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NZ First seeks minimum wage at $20 an hour within three years

Friday 18th August 2017

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New Zealand First is pledging to raise the minimum wage to $20 an hour within three years as part of a confidence and supply agreement to form a government after the Sept 23 election.

The increase would be offset for employers with a company tax cut package to negate the increased cost to employers and businesses of paying fair wage's", said party leader Winston Peters in a campaign speech in Tauranga's Red Square, the heart of the Tauranga electorate the now Northland MP held for eight parliamentary terms between 1984 and 2005.

NZ First had achieved "the biggest rise ever in the shortest time ever in this country’s history" in the minimum wage in its 2005 agreement with the third term Helen Clark-led Labour government, which lost the 2008 election to National under John Key, after which NZ First was swept from office for one term.

Over those three years, the minimum wage rose from $9 to $12 an hour, a 25 percent increase, while a rise from today's minimum wage of $15.75 to $20 an hour represents a 21 percent increase.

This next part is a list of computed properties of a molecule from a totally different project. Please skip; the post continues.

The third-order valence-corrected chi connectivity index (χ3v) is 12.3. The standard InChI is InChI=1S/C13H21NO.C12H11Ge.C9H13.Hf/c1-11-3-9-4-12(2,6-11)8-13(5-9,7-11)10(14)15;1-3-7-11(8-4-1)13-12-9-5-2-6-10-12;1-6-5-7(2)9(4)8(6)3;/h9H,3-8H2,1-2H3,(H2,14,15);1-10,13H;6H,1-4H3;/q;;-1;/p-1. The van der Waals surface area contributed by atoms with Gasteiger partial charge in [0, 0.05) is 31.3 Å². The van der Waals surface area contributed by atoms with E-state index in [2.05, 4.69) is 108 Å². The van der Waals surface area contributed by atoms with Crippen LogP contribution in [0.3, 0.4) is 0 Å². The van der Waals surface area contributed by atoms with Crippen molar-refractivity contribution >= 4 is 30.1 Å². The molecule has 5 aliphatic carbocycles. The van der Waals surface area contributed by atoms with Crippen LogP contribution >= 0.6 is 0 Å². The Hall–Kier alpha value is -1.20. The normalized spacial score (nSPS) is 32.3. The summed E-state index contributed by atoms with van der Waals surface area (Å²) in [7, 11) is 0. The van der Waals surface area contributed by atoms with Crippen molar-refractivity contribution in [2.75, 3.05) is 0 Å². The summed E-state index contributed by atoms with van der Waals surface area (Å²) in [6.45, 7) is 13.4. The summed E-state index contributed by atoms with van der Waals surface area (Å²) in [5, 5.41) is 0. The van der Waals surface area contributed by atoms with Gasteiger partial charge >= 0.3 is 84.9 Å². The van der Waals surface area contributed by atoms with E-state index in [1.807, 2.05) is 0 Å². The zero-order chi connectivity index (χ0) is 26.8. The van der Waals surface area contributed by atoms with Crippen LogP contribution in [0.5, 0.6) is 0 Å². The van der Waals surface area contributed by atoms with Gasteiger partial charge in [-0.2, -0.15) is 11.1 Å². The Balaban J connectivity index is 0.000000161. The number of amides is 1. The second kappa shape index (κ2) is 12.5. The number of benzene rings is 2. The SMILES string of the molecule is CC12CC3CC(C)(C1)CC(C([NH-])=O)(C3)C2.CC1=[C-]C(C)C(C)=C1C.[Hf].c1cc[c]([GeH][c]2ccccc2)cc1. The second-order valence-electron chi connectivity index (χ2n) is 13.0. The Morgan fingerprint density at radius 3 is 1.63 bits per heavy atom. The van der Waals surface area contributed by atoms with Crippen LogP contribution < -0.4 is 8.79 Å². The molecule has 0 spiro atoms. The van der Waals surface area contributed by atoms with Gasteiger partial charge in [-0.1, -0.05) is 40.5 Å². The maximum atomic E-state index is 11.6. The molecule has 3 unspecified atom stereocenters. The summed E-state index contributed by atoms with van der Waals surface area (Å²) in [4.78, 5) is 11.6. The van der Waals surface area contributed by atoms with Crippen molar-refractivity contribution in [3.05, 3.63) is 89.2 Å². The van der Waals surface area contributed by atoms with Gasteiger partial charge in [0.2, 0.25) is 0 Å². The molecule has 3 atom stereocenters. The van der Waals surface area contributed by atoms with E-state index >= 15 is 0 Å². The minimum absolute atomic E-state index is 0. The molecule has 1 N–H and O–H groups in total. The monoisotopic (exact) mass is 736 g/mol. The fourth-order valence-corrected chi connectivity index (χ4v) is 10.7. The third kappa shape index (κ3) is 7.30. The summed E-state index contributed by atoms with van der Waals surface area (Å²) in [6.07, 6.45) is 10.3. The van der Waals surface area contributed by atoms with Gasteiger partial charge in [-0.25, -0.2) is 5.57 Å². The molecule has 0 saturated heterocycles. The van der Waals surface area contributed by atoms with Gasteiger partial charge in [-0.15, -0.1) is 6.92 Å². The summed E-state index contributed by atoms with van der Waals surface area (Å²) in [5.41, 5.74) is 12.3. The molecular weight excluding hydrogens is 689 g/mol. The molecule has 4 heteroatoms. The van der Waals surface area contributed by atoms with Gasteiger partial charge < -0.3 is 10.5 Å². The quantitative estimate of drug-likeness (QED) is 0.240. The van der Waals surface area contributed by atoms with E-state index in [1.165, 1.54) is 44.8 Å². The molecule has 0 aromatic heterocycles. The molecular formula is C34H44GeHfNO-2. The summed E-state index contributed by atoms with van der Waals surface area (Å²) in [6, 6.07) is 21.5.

"Drastically increasing the minimum wage will increase productivity and stimulate the economy," said Peters, who reconfirmed the party's long-standing policy to remove GST from the price of "essential food".

NZ First polled 10 percent support in a poll taken over the five days to Wednesday by Colmar-Brunton for TVNZ's OneNews, down one percentage point from a poll take last month and before the change of Labour leadership to Jacinda Ardern and the resignation of Green Party co-leader Metiria Turei, both of which have caused great volatility in the centre-left vote.

With a 13 point jump to 37 percent support and with the Greens'4 percent support suggesting it may not return to the next Parliament, NZ First is the best-placed small party to allow either National or Labour to form a government, although on the latest poll figures, Labour and NZ First would not yet command a majority on their own.

Anticipating the usual argument against GST exemptions because of so-called 'boundary' issues, Peters said: "for those armchair critics who have long forgotten, or have never known 'Struggle Street', who don’t know what basic or essential food is - I recommend they ask their grandmother".


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